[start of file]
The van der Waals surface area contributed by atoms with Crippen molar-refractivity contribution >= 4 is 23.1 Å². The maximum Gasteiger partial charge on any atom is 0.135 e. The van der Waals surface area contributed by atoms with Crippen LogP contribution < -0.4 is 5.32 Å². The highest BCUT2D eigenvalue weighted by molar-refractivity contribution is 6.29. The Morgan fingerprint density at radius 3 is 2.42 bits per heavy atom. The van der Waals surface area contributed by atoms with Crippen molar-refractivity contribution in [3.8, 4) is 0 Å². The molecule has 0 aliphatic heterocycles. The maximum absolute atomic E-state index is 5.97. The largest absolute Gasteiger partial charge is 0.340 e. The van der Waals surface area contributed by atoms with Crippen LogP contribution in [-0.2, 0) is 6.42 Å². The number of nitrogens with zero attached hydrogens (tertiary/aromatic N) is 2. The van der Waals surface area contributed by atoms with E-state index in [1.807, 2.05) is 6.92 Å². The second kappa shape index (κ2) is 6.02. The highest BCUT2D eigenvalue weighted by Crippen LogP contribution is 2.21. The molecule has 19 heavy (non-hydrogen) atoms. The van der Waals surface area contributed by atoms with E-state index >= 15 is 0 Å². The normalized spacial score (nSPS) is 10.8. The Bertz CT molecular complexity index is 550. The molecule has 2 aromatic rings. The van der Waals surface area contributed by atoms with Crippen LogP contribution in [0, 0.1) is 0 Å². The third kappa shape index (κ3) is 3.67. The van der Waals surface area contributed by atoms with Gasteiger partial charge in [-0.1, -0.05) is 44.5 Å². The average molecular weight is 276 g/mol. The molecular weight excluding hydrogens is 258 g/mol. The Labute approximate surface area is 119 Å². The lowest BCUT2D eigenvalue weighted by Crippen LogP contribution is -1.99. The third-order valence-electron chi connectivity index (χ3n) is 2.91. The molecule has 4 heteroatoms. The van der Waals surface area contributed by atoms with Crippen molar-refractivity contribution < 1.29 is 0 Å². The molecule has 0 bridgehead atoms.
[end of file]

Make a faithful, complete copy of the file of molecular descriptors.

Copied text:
The van der Waals surface area contributed by atoms with Crippen molar-refractivity contribution >= 4 is 23.1 Å². The maximum Gasteiger partial charge on any atom is 0.135 e. The van der Waals surface area contributed by atoms with Crippen LogP contribution < -0.4 is 5.32 Å². The highest BCUT2D eigenvalue weighted by molar-refractivity contribution is 6.29. The Morgan fingerprint density at radius 3 is 2.42 bits per heavy atom. The van der Waals surface area contributed by atoms with Crippen molar-refractivity contribution in [3.8, 4) is 0 Å². The molecule has 0 aliphatic heterocycles. The maximum absolute atomic E-state index is 5.97. The largest absolute Gasteiger partial charge is 0.340 e. The van der Waals surface area contributed by atoms with Crippen LogP contribution in [-0.2, 0) is 6.42 Å². The number of nitrogens with zero attached hydrogens (tertiary/aromatic N) is 2. The van der Waals surface area contributed by atoms with E-state index in [1.807, 2.05) is 6.92 Å². The second kappa shape index (κ2) is 6.02. The highest BCUT2D eigenvalue weighted by Crippen LogP contribution is 2.21. The molecule has 19 heavy (non-hydrogen) atoms. The van der Waals surface area contributed by atoms with E-state index >= 15 is 0 Å². The normalized spacial score (nSPS) is 10.8. The Bertz CT molecular complexity index is 550. The molecule has 2 aromatic rings. The van der Waals surface area contributed by atoms with Crippen LogP contribution in [0, 0.1) is 0 Å². The third kappa shape index (κ3) is 3.67. The van der Waals surface area contributed by atoms with Gasteiger partial charge in [-0.1, -0.05) is 44.5 Å². The average molecular weight is 276 g/mol. The molecular weight excluding hydrogens is 258 g/mol. The Labute approximate surface area is 119 Å². The lowest BCUT2D eigenvalue weighted by Crippen LogP contribution is -1.99. The third-order valence-electron chi connectivity index (χ3n) is 2.91. The molecule has 4 heteroatoms. The van der Waals surface area contributed by atoms with Crippen molar-refractivity contribution < 1.29 is 0 Å². The molecule has 0 bridgehead atoms.